To The Kid Starting College

To The Kid Starting College

Everything's going to be fine.
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When I was graduating high school I remember so many people warning me to “stay on top of your studies, because there’s a big jump between high school and college.” I was terrified of what would happen once I clambered into my first huge lecture class: maybe the professor would hate me, maybe I’d sit by a kid that smelled bad, maybe I wouldn’t be able to pay attention and I’d mess up one comma in a paper and fail the entirety of university. Then I’d be forced to go back home and work a crappy minimum-wage job until I die. (Dramatic, but what can I say? I was terrified.)

Between moving out, new classes, an entirely new city where I knew basically no one, and fending for myself with only a call home to comfort me, I was a bit more than stressed about university. I thought the communal showers were bad enough, but then came the night before my first college classes. It was so much worse. I tossed and turned all night and barely grabbed six hours of sleep, so when my alarm rang at eight-thirty the next morning, I was less than enthused. But I got dressed and began the morning routine of my next chapter of life.

I remember checking my bus schedule at least a hundred times before I actually stepped onto a bus, and then I nervously checked again, fearing I’d grabbed the wrong route. Thankfully, however, my nervousness did not get in the way of literacy and I made it to class, albeit forty-five minutes early. (I spent a lot of time at the nearby Starbucks to avoid looking like a creep in my classroom.) I tried to look casual, just mess around on my phone, you know, the usual. Then class started. I saw my professor walk into the room and I was scared into silence.

At least for the first fifteen minutes.

My professor was incredibly amicable; she made jokes, told us about her life, and encouraged open discussion for the majority of class. To be honest, that professor in particular holds an incredible amount of respect and admiration from me to this day, and she stands as one of my greatest inspirations. I was lucky to have her as my first professor, because trust me, they aren’t always that friendly. Don’t get me wrong, college classes are infinitely more interesting than the ones you take in grade school. With my program in particular, I’ve gotten to read things such as the history of sex, an analysis of the word “lesbian,” and an abbreviated history of the life of Jimi Hendrix (tldr; drugs). College is an entirely different level from high school, both in difficulty and subject matter. It’s definitely more difficult, but usually manageable if you keep up with your reading. But the fun part is when you can take classes on Harry Potter, dead languages, or even memes (if you attend UGA take this your freshman year, I’m not joking). You’ll find yourself writing papers on drag queens, on Sappho, or perhaps a short biography of Robert Downey, Jr. Honestly you never know when it comes to post-secondary education. But it’s so much better, and so much more fulfilling.

Despite all this, however, don’t be fooled into thinking college is a funfest. Especially if you’re a STEM major, you’re going to have your share of classes that just…suck. You’ll have classes where your entire grade is based off one or two papers, and you’ll have professors that could care less if you pass (I actually had a professor tell me that—he gets paid whether I do well or not). But you’ll find that the people teaching you are so overly-qualified and knowledgeable about their subject, especially as you get into your major-relevant classes, that regardless of whether you’re interested or not, you’ll be impressed with the stories they’ll tell, of the adventures they’ve had, and the passion with which they discuss the topic. You should start studying for tests at least a week, if not two, in advance, and finals? Give yourself a good month and enough time to gather prayers; you’ll need it.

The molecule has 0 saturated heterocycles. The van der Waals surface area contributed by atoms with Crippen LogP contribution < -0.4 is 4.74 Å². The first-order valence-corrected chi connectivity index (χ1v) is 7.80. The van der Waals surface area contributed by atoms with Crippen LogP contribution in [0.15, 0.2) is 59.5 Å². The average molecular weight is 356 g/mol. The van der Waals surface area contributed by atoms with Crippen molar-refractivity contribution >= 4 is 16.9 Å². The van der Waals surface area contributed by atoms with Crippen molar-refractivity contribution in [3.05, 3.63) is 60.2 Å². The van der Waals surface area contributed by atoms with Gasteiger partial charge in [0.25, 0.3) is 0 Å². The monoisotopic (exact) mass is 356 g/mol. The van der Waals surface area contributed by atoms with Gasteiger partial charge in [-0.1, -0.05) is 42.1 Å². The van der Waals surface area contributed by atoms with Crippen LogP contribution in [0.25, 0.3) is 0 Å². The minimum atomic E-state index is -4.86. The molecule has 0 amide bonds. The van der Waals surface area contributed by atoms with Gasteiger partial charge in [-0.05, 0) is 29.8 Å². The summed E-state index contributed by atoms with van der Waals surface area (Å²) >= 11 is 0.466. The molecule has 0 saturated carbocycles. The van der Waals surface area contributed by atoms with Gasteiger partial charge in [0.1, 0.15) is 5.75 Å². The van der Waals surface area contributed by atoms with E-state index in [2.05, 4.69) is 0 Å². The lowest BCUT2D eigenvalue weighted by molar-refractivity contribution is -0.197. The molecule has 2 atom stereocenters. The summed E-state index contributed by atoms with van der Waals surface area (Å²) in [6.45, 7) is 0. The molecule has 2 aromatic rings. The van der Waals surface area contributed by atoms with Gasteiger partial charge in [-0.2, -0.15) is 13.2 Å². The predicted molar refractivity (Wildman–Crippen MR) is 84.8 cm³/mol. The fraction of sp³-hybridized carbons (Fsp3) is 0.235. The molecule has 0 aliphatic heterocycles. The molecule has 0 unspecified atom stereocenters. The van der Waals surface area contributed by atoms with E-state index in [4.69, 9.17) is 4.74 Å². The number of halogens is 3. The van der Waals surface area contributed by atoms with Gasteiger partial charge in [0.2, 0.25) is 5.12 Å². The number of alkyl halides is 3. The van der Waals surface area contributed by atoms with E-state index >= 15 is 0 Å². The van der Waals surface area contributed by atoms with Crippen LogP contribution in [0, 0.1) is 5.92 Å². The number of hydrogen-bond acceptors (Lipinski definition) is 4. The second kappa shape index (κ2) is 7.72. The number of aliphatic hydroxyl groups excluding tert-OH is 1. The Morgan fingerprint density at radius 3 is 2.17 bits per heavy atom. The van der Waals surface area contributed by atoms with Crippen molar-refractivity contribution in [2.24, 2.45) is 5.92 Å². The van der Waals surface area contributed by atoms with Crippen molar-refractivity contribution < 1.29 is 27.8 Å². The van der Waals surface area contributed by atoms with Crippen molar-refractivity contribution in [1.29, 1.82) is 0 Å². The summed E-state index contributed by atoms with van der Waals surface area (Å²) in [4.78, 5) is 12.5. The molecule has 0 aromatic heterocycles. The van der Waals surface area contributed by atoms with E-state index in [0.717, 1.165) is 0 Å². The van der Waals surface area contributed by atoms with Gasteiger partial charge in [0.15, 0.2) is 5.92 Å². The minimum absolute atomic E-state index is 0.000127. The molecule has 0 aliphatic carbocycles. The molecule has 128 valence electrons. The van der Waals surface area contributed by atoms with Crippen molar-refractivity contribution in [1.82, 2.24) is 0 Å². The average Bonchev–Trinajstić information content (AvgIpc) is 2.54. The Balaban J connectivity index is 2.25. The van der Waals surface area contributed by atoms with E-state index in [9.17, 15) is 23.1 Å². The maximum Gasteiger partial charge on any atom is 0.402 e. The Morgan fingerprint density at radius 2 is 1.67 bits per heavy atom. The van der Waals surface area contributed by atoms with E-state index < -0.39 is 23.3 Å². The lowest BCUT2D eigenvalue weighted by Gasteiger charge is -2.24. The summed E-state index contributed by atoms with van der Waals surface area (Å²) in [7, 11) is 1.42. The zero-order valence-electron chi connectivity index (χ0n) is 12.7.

College isn’t a joke, but don’t spend all your time holed up in a book, either. There’s so many places to go, so many clubs to join, and so many people to meet, you have to find a balance between socializing and actually passing your classes. But don’t freak out so much; just stay on top of your reading and assignments, and you’ll pass, no problem. Most professors aren’t out to see you fail, and they’ll often do whatever they can to make sure you’re absorbing the material. They’re an important resource, and never feel scared to go to them for help or advice. Just take a deep breath and walk with your head held high. You’re going to be great.

Cover Image Credit: http://cdn2.livelongandtravel.com/campus_31.jpg

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College As Told By Junie B. Jones

A tribute to the beloved author Barbara Parks.
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The Junie B. Jones series was a big part of my childhood. They were the first chapter books I ever read. On car trips, my mother would entertain my sister and me by purchasing a new Junie B. Jones book and reading it to us. My favorite part about the books then, and still, are how funny they are. Junie B. takes things very literally, and her (mis)adventures are hilarious. A lot of children's authors tend to write for children and parents in their books to keep the attention of both parties. Barbara Park, the author of the Junie B. Jones series, did just that. This is why many things Junie B. said in Kindergarten could be applied to her experiences in college, as shown here.

When Junie B. introduces herself hundreds of times during orientation week:

“My name is Junie B. Jones. The B stands for Beatrice. Except I don't like Beatrice. I just like B and that's all." (Junie B. Jones and the Stupid Smelly Bus, p. 1)

When she goes to her first college career fair:

"Yeah, only guess what? I never even heard of that dumb word careers before. And so I won't know what the heck we're talking about." (Junie B. Jones and her Big Fat Mouth, p. 2)

When she thinks people in class are gossiping about her:

“They whispered to each other for a real long time. Also, they kept looking at me. And they wouldn't even stop." (Junie B., First Grader Boss of Lunch, p. 66)